Macron to mark 60 years since Paris Algeria protest massacre
President Emmanuel Macron on Saturday will become the first French head of state to take part in commemorations of the massacre by Paris police of protesters at a rally 60 years ago against France's rule in its then-colony Algeria.
The events of 17 October 1961 were covered up for decades and the final death toll remains unclear, but many historians believe it could amount to several hundred.
The rally was called in the final year of France's increasingly violent attempt to retain Algeria as a north African colony, and in the middle of a bombing campaign targeting mainland France by pro-independence militants.
On Saturday, one day ahead of the formal anniversary, Macron will take part in a memorial ceremony for the victims at a park on the Paris outskirts from 2:30 pm local time.
A major question is whether he issues a formal apology for the actions of the Paris police that day or expresses regret, as the president seeks to carve out a modern relationship with France's past.
The Paris police chief at the time, Maurice Papon, was later found to have collaborated with the Nazis during World War Two.
The Elysee said the ceremony would take place in the presence of relatives of the victims, civil society activists who have campaigned for recognition of the massacre and veterans for Algeria's struggle for independence.
Activists are hoping Macron, the first president born in the post-colonial era, will go further than his predecessor Francois Hollande, who acknowledged in 2012 that protesting Algerians had been "killed during a bloody repression".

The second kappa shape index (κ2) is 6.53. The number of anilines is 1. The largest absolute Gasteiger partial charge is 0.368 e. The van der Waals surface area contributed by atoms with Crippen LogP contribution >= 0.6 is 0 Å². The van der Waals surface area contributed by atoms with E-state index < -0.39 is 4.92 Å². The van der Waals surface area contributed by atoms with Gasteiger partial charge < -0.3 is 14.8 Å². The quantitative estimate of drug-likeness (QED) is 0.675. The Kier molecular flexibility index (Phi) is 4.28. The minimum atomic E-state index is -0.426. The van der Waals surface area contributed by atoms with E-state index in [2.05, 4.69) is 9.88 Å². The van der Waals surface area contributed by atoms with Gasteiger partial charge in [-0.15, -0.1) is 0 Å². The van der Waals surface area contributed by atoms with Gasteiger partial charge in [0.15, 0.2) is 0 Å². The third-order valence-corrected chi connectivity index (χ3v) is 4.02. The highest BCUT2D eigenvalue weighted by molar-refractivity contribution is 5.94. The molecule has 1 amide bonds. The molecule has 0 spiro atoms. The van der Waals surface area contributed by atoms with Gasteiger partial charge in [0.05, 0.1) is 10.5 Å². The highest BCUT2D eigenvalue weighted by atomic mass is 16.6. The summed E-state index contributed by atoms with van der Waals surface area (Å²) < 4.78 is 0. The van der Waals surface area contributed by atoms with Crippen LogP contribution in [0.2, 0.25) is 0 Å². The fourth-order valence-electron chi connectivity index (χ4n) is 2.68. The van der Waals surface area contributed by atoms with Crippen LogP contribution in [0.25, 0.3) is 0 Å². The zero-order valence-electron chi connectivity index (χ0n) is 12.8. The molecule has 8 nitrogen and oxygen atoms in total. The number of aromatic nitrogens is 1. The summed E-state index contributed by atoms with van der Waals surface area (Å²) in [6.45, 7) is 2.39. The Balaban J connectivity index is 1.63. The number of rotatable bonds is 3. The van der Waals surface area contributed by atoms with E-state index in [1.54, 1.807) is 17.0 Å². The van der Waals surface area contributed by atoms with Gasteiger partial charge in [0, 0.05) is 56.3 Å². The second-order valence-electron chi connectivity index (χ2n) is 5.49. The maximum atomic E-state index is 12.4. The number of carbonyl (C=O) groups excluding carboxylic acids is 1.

Campaigners want an apology, reparations for the victims or recognition that the repression constituted a state crime.
The 1961 protests were called in response to a strict curfew imposed on Algerians to prevent the underground FLN resistance movement from collecting funds following a spate of deadly attacks on French police officers.
Some of the worst violence occurred on the Saint Michel bridge near the Notre-Dame cathedral where witnesses reported seeing police throwing Algerians into the river Seine where an unknown number drowned.
"There was a state cover-up, a state lie. There were government statements from the morning of October 18 that sought to incriminate the FLN and the Algerians," historian Emmanuel Blanchard told AFP.
Macron, who is expected to seek re-election next year, may be wary about provoking a backlash from political opponents or the French police in his comments.
His far-right electoral opponents, nationalists Marine Le Pen and Eric Zemmour, are outspoken critics of efforts to acknowledge or show repentance for past crimes.
Another complication is an ongoing diplomatic row between Paris and Algiers fuelled by comments attributed to Macron describing the country as ruled by a "political-military system" that had "totally re-written" its history.
A report commissioned by the president from historian Benjamin Stora earlier this year urged a truth commission over the Algerian war but Macron ruled out issuing any official apology.